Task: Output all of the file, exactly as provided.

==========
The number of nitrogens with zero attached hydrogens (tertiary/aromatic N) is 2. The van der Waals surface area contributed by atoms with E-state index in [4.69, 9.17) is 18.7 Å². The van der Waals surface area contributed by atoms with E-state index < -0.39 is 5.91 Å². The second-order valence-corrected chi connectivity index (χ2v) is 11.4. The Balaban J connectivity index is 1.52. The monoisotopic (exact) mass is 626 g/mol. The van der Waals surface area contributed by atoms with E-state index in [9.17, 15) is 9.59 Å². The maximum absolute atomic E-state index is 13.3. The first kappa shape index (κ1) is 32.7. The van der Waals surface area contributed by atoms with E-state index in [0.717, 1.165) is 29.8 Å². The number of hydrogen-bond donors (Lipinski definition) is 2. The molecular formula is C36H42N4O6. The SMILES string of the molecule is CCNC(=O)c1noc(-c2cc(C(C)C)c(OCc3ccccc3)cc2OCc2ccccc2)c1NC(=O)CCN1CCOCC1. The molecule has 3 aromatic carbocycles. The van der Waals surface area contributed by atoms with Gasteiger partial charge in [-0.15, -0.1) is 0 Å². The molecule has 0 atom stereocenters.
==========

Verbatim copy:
The number of nitrogens with zero attached hydrogens (tertiary/aromatic N) is 2. The van der Waals surface area contributed by atoms with E-state index in [4.69, 9.17) is 18.7 Å². The van der Waals surface area contributed by atoms with E-state index < -0.39 is 5.91 Å². The second-order valence-corrected chi connectivity index (χ2v) is 11.4. The Balaban J connectivity index is 1.52. The monoisotopic (exact) mass is 626 g/mol. The van der Waals surface area contributed by atoms with E-state index in [9.17, 15) is 9.59 Å². The maximum absolute atomic E-state index is 13.3. The first kappa shape index (κ1) is 32.7. The van der Waals surface area contributed by atoms with E-state index in [0.717, 1.165) is 29.8 Å². The number of hydrogen-bond donors (Lipinski definition) is 2. The molecular formula is C36H42N4O6. The SMILES string of the molecule is CCNC(=O)c1noc(-c2cc(C(C)C)c(OCc3ccccc3)cc2OCc2ccccc2)c1NC(=O)CCN1CCOCC1. The molecule has 3 aromatic carbocycles. The van der Waals surface area contributed by atoms with Gasteiger partial charge in [-0.15, -0.1) is 0 Å². The molecule has 0 atom stereocenters.